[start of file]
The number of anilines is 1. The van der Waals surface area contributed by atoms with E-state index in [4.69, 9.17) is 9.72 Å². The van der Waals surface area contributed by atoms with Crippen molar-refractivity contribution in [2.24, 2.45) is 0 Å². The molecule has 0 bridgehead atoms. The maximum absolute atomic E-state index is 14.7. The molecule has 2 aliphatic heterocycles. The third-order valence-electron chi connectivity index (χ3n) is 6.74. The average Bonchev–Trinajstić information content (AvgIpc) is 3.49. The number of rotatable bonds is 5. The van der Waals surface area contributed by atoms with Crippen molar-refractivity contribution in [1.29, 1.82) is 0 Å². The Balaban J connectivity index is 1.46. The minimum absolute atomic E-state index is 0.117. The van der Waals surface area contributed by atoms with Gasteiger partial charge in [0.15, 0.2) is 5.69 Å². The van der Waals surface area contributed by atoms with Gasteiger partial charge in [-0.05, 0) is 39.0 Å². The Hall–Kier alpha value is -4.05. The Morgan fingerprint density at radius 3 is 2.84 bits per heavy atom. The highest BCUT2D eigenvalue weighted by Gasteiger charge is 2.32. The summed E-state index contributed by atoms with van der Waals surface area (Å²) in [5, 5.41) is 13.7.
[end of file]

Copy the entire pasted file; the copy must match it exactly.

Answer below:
The number of anilines is 1. The van der Waals surface area contributed by atoms with E-state index in [4.69, 9.17) is 9.72 Å². The van der Waals surface area contributed by atoms with Crippen molar-refractivity contribution in [2.24, 2.45) is 0 Å². The molecule has 0 bridgehead atoms. The maximum absolute atomic E-state index is 14.7. The molecule has 2 aliphatic heterocycles. The third-order valence-electron chi connectivity index (χ3n) is 6.74. The average Bonchev–Trinajstić information content (AvgIpc) is 3.49. The number of rotatable bonds is 5. The van der Waals surface area contributed by atoms with Crippen molar-refractivity contribution in [1.29, 1.82) is 0 Å². The Balaban J connectivity index is 1.46. The minimum absolute atomic E-state index is 0.117. The van der Waals surface area contributed by atoms with Gasteiger partial charge in [0.15, 0.2) is 5.69 Å². The van der Waals surface area contributed by atoms with Gasteiger partial charge in [-0.05, 0) is 39.0 Å². The Hall–Kier alpha value is -4.05. The Morgan fingerprint density at radius 3 is 2.84 bits per heavy atom. The highest BCUT2D eigenvalue weighted by Gasteiger charge is 2.32. The summed E-state index contributed by atoms with van der Waals surface area (Å²) in [5, 5.41) is 13.7.